Each Book Tells Two Stories
Which story do you read when you re-read a favourite book
Which story do you read when you re-read a favourite book?
The Story of The Book
One afternoon, I was looking through the books on my shelf for something to read, when my copy of Harry Potter and the Philosopher’s Stone caught my attention. Unable to contain myself, I picked it up.
It was old and faded, the pages held together by sellotape, much like Harry’s glasses before he joined Hogwarts. But every crease, every wrinkle on the cover had a tale to tell — of how many times the book had been read and how dearly it had been (and still was) loved.
The familiar illustration of an awestruck Harry in front of the red Hogwarts Express made me smile. I leafed through the first few pages and couldn’t help noticing the little marks and inscriptions a younger me had made inside. The first blank page proudly claimed, in the childish cursive handwriting of eleven-year-old Anangsha-
This book belongs to Anangsha Alammyan, possibly the greatest J K Rowling fan that ever lived (The Girl Who Lived?) in this utterly non-magical and Dursleyish world of Muggles.
This mark of my long-forgotten innocence made me smile wider. Fondly, I turned the page over to where the first chapter began: The Boy Who Lived. Below the title, were the words that would stay forever imprinted in the minds of so many readers like me:
Mr and Mrs Dursley, of number four, Privet Drive, were proud to say that they were perfectly normal, thank you very much.
I read through the first chapter and all the memories came rushing back: Minerva McGonagall complaining that she was stiff because of sitting on a brick wall all day long, Dumbledore offering her his favourite Muggle sweet sherbet lemon much to her chagrin, Hagrid turning up on a giant flying motorbike and howling with pain when asked to part with a baby Harry — it was almost as if I was revisiting the world of my childhood.
As if the book had the power to make all the years that separated now and my 12-year-old self melt into nothingness.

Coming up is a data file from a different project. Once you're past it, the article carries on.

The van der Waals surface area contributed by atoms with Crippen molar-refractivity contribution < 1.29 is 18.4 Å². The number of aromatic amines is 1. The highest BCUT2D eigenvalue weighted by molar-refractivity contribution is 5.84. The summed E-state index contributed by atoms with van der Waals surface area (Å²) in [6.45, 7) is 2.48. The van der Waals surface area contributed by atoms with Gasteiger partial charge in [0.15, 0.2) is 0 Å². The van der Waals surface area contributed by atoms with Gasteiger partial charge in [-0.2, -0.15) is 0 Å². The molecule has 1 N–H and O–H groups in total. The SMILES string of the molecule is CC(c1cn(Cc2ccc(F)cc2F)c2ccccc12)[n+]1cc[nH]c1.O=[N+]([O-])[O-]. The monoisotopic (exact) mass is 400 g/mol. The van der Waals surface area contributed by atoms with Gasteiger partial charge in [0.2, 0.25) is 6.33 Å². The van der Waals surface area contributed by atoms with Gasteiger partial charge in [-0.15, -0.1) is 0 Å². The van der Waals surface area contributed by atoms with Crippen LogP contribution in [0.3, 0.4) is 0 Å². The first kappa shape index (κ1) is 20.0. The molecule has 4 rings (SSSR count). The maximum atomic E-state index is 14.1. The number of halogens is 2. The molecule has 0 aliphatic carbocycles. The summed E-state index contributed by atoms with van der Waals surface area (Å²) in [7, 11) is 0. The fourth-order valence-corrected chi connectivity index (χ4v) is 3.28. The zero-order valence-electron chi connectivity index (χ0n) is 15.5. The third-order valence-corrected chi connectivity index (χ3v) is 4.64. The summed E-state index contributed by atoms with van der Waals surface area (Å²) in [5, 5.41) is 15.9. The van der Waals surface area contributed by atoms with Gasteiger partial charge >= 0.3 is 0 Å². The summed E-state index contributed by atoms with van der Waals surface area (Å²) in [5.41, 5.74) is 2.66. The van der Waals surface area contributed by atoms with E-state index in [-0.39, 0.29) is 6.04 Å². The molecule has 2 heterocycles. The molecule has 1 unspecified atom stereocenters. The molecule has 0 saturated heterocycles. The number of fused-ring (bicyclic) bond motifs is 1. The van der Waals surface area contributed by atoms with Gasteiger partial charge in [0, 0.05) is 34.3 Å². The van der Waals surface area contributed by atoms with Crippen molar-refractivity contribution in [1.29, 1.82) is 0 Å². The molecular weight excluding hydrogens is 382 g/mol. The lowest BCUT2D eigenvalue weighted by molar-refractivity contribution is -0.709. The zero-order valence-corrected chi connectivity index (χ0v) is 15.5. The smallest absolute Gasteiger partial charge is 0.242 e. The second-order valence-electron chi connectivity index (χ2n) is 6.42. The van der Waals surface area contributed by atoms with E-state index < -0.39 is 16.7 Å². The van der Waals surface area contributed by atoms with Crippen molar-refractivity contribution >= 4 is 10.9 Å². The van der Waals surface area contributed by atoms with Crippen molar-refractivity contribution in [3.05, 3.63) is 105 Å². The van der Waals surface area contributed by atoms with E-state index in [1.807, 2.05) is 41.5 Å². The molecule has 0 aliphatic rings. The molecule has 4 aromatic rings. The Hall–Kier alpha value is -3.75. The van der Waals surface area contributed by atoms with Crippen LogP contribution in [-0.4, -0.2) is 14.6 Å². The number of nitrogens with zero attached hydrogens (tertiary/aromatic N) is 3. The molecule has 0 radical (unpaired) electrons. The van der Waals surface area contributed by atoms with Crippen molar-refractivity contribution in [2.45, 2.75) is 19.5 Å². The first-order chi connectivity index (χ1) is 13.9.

I was a child once again — wide-eyed with amusement as she discovered the magical world of Hogwarts for the first time.
The Reader’s Story
Unbidden, the story of how I had first discovered Harry Potter flashed in front of my eyes. My best friend had walked up to me, excitement shining bright in her eyes, claiming with confidence that she was about to introduce me to my next favourite author.
Back then, all I had read were Enid Blytons and Nancy Drews and considered myself a big fan of adventure. When she told me Harry Potter was about magic, I laughed at her face.
“I will not read a book about jadu-tona (“superstition” in Hindi),” I scoffed. “Adventure novels are fine because those stories can happen to us if we are lucky. But magic doesn’t exist. And I don’t believe in superstitions.”
“This book isn’t about superstition,” she told me, rolling her eyes. “Please read the first chapter. You will know what I mean.”
I took the book, but I was still sceptical when I read the first few lines. But as the story progressed, I was hooked. I finished the first chapter in no time.
Then, the second.
Then, the third, fourth, fifth.
And before I knew it, it was 12 AM and I was lying on the bed, the last page of the book turned, my head abuzz with a million emotions.
There was magic in JK Rowling’s words — the magic of Charms, Transfiguration, Defence Against the Dark Arts, Herbology and Potions — so many different forms of magic and yet, none of them resembling jadu-tona.
When I met my friend in school the next morning, my cheeks were flushed with excitement when I asked her, “When can I read the next book?”
That was the beginning of my love for Harry Potter, a love that has survived 15 years and so many changes of colleges, cities and jobs. A love that had filled my belly with thrills as a teenager and continues to fill my heart with warmth as an adult.
Closing Notes: The Two Stories
This warmth was precisely what I felt that afternoon when I had picked up the Harry Potter and the Philosopher’s Stone from my shelf.
The pure, unadulterated love for a made-up world that acted as a time machine and took me back to my childhood.
Oh, how simple life had been back then when all you had to worry about were homework, after-school tuitions, and making sure you laid your hands on the new book before your friends did.
How did we get here now, with our tangled lives and deadlines that never seem to ease? Where did we leave that reckless abandon behind, when burying your noses in a book could be the solution to all your problems?
No wonder it is said that books keep your memories preserved — much the same way you hold your collection dear — displaying them with pride on shelves, with old airline boarding passes pressed between the pages serving as bookmarks.
A book has two stories to tell — one is its own for the world to read, and the other is yours which only you would know and learn to treasure over the years.
When I opened the first Harry Potter book today, I read more of my own story than the one J K Rowling had penned. And I must say the world was happier and so much more beautiful in 2005 than it is now.
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